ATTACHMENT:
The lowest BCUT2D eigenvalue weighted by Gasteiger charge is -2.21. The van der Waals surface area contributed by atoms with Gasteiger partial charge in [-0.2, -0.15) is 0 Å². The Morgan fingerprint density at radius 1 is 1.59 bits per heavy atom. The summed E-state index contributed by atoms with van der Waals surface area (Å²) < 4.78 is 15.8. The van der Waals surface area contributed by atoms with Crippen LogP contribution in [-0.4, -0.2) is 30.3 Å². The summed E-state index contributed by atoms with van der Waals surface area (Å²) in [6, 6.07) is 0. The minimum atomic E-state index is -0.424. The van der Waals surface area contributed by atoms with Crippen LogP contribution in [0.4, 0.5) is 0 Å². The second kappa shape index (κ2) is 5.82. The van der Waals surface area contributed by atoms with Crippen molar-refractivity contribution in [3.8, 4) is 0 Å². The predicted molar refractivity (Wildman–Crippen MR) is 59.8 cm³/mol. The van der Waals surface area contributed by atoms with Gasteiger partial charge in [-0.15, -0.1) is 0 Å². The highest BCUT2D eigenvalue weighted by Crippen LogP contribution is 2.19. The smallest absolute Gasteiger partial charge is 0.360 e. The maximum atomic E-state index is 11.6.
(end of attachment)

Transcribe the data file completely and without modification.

The lowest BCUT2D eigenvalue weighted by Gasteiger charge is -2.21. The van der Waals surface area contributed by atoms with Gasteiger partial charge in [-0.2, -0.15) is 0 Å². The Morgan fingerprint density at radius 1 is 1.59 bits per heavy atom. The summed E-state index contributed by atoms with van der Waals surface area (Å²) < 4.78 is 15.8. The van der Waals surface area contributed by atoms with Crippen LogP contribution in [-0.4, -0.2) is 30.3 Å². The summed E-state index contributed by atoms with van der Waals surface area (Å²) in [6, 6.07) is 0. The minimum atomic E-state index is -0.424. The van der Waals surface area contributed by atoms with Crippen LogP contribution in [0.4, 0.5) is 0 Å². The second kappa shape index (κ2) is 5.82. The van der Waals surface area contributed by atoms with Crippen molar-refractivity contribution in [3.8, 4) is 0 Å². The predicted molar refractivity (Wildman–Crippen MR) is 59.8 cm³/mol. The van der Waals surface area contributed by atoms with Gasteiger partial charge in [-0.15, -0.1) is 0 Å². The highest BCUT2D eigenvalue weighted by Crippen LogP contribution is 2.19. The smallest absolute Gasteiger partial charge is 0.360 e. The maximum atomic E-state index is 11.6.